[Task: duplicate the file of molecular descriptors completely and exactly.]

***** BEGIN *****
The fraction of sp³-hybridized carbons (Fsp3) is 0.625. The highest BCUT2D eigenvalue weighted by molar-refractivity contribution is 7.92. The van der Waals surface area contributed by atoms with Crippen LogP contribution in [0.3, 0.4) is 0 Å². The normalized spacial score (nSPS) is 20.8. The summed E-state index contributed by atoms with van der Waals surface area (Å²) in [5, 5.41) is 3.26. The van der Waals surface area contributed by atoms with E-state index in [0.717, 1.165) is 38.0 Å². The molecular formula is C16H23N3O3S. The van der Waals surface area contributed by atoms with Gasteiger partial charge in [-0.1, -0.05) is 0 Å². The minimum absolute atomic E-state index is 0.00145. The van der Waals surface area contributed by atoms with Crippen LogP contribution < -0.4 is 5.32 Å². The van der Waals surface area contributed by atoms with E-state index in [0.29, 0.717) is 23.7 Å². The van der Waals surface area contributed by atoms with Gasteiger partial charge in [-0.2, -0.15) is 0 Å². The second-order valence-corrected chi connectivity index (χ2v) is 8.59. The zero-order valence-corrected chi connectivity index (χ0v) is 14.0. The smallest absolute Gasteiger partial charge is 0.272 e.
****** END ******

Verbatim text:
The fraction of sp³-hybridized carbons (Fsp3) is 0.625. The highest BCUT2D eigenvalue weighted by molar-refractivity contribution is 7.92. The van der Waals surface area contributed by atoms with Crippen LogP contribution in [0.3, 0.4) is 0 Å². The normalized spacial score (nSPS) is 20.8. The summed E-state index contributed by atoms with van der Waals surface area (Å²) in [5, 5.41) is 3.26. The van der Waals surface area contributed by atoms with E-state index in [0.717, 1.165) is 38.0 Å². The molecular formula is C16H23N3O3S. The van der Waals surface area contributed by atoms with Gasteiger partial charge in [-0.1, -0.05) is 0 Å². The minimum absolute atomic E-state index is 0.00145. The van der Waals surface area contributed by atoms with Crippen LogP contribution < -0.4 is 5.32 Å². The van der Waals surface area contributed by atoms with E-state index in [0.29, 0.717) is 23.7 Å². The van der Waals surface area contributed by atoms with Gasteiger partial charge in [-0.2, -0.15) is 0 Å². The second-order valence-corrected chi connectivity index (χ2v) is 8.59. The zero-order valence-corrected chi connectivity index (χ0v) is 14.0. The smallest absolute Gasteiger partial charge is 0.272 e.